Picture Source: The National Website
Although Kuwait (being a desert country) is typically warmer than most places, recent spikes in temperature have proven to be quite alarming. Kuwait, one of the world’s wealthiest oil exporters, could possibly become uninhabitable within decades due to climate change.
While global warming is affecting the whole world, Kuwait is among the hottest countries in the world. Summers are predisposed as unbearable; in June and July 2021, Kuwait recorded the highest temperatures in the world in 2021, with 53.5°C in the northern city of Al Jahra and 53.2°C in Nuwaiseeb. In 2016, the temperature in Mitribah was reported to have been 53.9°C, the highest on earth in the last 76 years. The warmest years in the history of Kuwait have all been recorded since 2005, with the seven hottest having occurred since 2014.
In an effort to protect workers, the Public Authority for Manpower (“PAM ”) enforces a yearly decision that prohibits working outdoors between 11am and 4pm from June 1st to August 31st.
This change in the climate has and continues to have an adverse effect on several aspects of the country. Wildlife is gradually diminishing. During the harsh summer months, birds tend to appear dead on rooftops while cats are often found near dead from heat exhaustion and dehydration.
“The majority of large mammals that were native to Kuwait were wiped out or have disappeared. This is a result of ecological and man made factors.” Dr Mostafa A Mahmoud, wildlife and zoo management specialist stated in reference to the desertification.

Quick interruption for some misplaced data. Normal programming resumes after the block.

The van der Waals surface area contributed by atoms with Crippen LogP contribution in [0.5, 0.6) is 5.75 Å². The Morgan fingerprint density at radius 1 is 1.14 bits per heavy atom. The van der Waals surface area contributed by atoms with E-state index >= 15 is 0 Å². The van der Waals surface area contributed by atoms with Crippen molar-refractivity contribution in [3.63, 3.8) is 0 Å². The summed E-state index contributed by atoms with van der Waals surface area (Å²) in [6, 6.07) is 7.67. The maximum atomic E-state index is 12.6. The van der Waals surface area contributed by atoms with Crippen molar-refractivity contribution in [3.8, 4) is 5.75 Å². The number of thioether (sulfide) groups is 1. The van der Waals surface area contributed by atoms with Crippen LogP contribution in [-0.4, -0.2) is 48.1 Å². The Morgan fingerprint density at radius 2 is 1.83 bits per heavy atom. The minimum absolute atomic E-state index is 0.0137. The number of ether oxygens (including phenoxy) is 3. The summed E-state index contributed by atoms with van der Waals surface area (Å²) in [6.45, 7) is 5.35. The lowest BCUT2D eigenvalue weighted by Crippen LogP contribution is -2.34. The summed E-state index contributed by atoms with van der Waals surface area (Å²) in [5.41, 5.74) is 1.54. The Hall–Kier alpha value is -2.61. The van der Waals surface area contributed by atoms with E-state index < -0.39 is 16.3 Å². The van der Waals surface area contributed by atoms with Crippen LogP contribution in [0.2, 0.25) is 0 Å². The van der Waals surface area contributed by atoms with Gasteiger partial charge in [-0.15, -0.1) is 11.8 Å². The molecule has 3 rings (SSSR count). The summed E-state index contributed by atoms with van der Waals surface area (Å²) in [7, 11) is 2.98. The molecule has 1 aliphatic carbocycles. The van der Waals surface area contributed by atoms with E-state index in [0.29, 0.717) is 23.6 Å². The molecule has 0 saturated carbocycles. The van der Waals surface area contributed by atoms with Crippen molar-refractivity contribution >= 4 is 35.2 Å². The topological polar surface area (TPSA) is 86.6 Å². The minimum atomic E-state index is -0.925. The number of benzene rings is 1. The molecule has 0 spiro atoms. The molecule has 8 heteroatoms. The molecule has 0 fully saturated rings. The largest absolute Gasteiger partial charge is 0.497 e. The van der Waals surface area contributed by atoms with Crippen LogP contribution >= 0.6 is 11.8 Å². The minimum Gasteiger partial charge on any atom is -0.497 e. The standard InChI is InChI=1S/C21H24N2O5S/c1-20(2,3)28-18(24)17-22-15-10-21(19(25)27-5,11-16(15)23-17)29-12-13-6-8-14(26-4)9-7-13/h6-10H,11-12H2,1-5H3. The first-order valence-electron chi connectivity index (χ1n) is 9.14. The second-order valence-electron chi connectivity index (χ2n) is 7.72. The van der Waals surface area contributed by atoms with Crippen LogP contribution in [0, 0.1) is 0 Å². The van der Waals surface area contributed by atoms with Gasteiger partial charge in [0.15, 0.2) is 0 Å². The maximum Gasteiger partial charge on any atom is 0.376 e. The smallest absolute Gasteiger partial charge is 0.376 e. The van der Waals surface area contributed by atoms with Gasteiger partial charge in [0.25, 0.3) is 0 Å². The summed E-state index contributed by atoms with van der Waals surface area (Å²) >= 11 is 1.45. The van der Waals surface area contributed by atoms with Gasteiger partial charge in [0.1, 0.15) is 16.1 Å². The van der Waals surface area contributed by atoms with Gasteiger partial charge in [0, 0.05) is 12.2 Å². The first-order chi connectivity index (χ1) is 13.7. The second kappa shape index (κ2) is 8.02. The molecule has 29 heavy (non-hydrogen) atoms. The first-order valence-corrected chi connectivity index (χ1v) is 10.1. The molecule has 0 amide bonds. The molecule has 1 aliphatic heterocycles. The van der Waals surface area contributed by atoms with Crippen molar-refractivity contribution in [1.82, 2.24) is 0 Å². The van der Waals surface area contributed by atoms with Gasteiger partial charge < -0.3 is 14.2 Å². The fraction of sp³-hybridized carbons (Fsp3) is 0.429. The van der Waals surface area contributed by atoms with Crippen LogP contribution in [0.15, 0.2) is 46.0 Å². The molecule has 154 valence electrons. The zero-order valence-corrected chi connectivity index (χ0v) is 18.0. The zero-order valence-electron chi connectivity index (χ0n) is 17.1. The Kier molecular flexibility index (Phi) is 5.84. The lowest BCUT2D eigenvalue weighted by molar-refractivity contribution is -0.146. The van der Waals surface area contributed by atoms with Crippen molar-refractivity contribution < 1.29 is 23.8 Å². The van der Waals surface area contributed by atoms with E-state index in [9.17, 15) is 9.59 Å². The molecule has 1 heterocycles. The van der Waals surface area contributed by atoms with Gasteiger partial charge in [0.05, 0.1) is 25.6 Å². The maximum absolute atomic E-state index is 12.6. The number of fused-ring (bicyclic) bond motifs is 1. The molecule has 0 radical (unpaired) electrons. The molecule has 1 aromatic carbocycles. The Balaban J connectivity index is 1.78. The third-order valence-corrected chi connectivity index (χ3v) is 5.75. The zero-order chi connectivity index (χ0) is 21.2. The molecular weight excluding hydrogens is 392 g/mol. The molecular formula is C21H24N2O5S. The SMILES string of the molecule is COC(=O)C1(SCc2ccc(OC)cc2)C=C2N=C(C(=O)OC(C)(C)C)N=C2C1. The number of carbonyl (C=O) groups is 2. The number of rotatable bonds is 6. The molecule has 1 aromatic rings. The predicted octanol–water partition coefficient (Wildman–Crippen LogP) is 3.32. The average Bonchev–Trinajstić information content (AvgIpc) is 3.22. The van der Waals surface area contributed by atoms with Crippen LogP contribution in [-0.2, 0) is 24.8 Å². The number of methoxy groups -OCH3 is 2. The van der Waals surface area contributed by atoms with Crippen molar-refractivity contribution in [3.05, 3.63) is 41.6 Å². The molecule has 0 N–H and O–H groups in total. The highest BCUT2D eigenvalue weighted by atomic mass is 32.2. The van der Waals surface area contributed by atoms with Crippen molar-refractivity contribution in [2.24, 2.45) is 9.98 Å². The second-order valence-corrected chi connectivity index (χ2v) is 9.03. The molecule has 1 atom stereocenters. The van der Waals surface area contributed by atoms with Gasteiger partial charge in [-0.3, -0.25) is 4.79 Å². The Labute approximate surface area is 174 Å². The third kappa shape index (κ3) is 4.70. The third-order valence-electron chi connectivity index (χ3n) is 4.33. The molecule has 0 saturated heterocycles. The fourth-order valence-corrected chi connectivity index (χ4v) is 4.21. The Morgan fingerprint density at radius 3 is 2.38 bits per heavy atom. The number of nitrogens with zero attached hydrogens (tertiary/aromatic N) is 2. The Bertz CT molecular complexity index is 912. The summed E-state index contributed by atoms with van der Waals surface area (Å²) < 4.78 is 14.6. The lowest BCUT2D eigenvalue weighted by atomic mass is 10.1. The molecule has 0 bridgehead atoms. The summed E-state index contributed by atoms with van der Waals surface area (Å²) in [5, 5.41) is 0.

The sea level is another climatic impact, as mean sea levels are expected to increase by 0.16m to 0.63m by 2050, causing coastal erosion and destructions of ecosystems as well as submersion of islands like the Boubyan Island which is expected to fully submerge within the next few decades.
Although Kuwait is OPEC’s 4th largest oil exporter, is home to the 3rd largest sovereign wealth fund and has a population of just over 4.5 million people, their response to the climate crisis has been very inadequate as there is no real commitment from the government to meet global goals for CO2 reductions. At the COP26 summit in November 2021, Kuwait pledged to reduce greenhouse gas emissions by 7.4% before 2035, a target that falls far short, well beneath the 45% reduction needed to meet the Paris Agreement’s stretch goal to limit global warming to 1.5°C by 2030. Even though Kuwait’s neighbors have taken measures against this crisis, such as Saudi Arabia stating that they would target net zero emissions by 2060, there have been no major projects to introduce sustainable technologies or practices to aid in reducing the impact of climate change.
Picture Credit: JC Gellidon
As the excessive use of AC and electricity contributes highly to CO2 and other pollutants, some power plants have switched to gas, a cleaner fossil fuel, however this leaks methane which is a powerful greenhouse gas.
Even if the world manages to cut emissions impetuously enough to ward off global warming, there will still be the problem of extreme weather. As it is, experts say Kuwait’s plan is nowhere near satisfactory to maintain a livable country.
Surveys have discovered that senior residents remain skeptical as to the urgency of the matter, while private sector views it as a matter that requires the leadership of the government in order to solve. Bickering between the Gulf’s only elected parliament and a government appointed by the ruling family has made it tedious to push through reforms on the climate or anything for that matter. Some residents state that it’s the political cataclysm that evidently prevents Kuwait from taking proper measures to solve the climate change problem.
The solution to this drastic climate change will not come with idleness. As Albert Einstein once said, “we can’t solve problems by using the same kind of thinking we used when we created them”.
January 18th 2022 | 7:15 PM